Customized screens for viewers will differ by the type of games. For instance, viewers may see an overall view while players battle with first person view. They may see additional information such as dark vision which players cannot see. They can communicate with each other with screens suitable for communication, which players may not need.
Watching a game from a different angle than the player is new. We have always watched the game from behind the players, but now there are chances to watch the game much closer and quite differently from the player. Am I the only one who sees opportunities?
Customizing viewers’ communication.
Different types of games deserve different kinds of communication. But game streaming platforms provide only a fraction of what can be exchanged among viewers, because they support various titles. Designing communication suitable for each game is the second way to develop unique viewing experiences.
For Animal Crossing text, sound and images might work for viewers to comment and advise each other. For FIFA, text and video works better for viewers to clip goal scenes and discuss with each other. Different ways of communication require different interfaces, which is difficult to provide for Twitch or Youtube.
Communication around games has always been at the core of gaming experiences, and cloud gaming will add another dimension. Developers can provide communication tools customized for their games, without depending on social platforms. This can be a huge differentiator among competitors and a driving force for sustainable revenue.
The third way to create different viewing experiences is viewer participation. A brilliant example is Stadia’s Crowd play, where viewers of a particular live stream can request to participate in the game being played.
The demo featured a viewer joining a live NBA 2K stream as one of the players, but viewers do not necessarily have to play the same way as the streamer. Viewers can create maps and allocate enemies for RPGs. They can create stages for puzzles. They can be the judge or scorer for a sports game. These are all familiar, but combining these sorts of plays in one place and providing them in real time, is the true value of cloud gaming.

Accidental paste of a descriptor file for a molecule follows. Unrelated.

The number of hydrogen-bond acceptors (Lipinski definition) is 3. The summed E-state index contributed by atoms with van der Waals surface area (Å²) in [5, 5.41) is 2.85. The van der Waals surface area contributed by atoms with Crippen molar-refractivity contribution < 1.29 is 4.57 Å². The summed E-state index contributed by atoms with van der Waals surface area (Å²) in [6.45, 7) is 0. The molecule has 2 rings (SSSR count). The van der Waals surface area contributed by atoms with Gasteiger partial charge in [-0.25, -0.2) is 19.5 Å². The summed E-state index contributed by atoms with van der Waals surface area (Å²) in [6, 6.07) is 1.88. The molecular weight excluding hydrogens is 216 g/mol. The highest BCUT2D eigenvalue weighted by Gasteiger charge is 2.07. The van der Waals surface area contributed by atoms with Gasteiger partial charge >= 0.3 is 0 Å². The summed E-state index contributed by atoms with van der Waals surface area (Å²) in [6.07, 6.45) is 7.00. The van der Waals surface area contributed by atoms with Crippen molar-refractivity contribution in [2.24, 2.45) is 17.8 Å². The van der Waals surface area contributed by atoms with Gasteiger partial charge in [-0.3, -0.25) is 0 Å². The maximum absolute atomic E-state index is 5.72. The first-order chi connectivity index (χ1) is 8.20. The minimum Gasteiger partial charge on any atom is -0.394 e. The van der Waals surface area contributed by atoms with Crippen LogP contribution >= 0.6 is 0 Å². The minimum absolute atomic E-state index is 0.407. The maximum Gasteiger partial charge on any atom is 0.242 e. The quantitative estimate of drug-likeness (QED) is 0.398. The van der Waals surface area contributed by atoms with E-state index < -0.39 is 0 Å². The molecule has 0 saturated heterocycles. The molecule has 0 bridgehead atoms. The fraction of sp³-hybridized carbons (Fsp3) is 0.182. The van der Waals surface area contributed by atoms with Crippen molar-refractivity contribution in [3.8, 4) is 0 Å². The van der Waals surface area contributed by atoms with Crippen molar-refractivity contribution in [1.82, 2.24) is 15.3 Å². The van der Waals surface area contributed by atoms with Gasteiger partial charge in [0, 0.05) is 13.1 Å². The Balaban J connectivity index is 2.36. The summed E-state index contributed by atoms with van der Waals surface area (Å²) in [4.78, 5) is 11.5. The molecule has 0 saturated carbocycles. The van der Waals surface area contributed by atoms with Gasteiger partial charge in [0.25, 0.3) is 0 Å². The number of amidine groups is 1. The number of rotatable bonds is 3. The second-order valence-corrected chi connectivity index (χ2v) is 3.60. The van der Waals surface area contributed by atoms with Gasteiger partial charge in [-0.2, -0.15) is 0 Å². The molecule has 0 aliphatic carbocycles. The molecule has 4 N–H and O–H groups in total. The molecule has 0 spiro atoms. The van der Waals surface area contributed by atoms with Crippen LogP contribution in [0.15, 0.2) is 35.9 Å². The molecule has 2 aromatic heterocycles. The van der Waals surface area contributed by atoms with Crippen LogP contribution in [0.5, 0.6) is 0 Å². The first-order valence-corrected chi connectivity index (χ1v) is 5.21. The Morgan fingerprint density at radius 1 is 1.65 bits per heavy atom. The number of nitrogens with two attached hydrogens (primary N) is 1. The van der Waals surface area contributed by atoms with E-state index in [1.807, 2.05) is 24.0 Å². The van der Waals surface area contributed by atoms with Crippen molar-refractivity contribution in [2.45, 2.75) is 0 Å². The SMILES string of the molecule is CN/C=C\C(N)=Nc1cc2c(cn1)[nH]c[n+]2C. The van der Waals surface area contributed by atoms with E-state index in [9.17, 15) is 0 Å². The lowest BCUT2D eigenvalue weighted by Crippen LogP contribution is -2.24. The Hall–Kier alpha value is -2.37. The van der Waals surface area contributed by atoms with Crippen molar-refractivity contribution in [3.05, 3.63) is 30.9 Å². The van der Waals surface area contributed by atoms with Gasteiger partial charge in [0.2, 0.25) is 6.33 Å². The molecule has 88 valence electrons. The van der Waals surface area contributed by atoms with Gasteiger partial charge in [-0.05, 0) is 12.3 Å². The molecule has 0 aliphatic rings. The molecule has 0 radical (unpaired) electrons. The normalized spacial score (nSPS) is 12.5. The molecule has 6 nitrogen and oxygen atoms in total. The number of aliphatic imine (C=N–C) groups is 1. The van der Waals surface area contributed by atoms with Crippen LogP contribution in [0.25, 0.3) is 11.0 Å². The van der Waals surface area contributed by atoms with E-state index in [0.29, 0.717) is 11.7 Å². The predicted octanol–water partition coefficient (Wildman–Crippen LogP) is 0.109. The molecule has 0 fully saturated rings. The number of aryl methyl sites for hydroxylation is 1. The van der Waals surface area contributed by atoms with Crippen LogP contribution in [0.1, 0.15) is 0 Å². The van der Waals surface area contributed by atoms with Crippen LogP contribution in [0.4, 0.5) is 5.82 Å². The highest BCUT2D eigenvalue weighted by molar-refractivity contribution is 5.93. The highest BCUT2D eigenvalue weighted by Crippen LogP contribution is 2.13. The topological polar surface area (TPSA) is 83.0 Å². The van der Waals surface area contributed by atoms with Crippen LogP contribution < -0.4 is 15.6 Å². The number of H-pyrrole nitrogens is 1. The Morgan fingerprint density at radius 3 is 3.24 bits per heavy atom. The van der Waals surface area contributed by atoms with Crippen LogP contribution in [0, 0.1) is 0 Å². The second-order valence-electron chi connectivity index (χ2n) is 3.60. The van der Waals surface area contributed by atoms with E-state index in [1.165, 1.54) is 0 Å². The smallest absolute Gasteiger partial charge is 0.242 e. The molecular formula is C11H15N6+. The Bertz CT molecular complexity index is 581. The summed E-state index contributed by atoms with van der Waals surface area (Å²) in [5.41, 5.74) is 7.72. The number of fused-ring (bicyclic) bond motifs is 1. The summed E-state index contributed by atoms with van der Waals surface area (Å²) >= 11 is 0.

From viewing to participation
As I am halfway through playing Zelda, my daughters are beginning to grab my controller. They are still scared of battles, but started playing the easy parts like cooking, hunting and exploring towns. Well, I guess everybody likes to take control!
With cloud gaming, developers will be able to create unique viewing experiences. This may lead to new business models, as monetization towards viewers becomes possible. It may also change the power balance between developers, game streamers and game streaming platforms as we see today.
This is not to say that game streaming platforms will lose ground. Rather, they are likely to remain as the destination for most titles’ game viewing. But viewers will have more options, and it is up to the developers to provide them.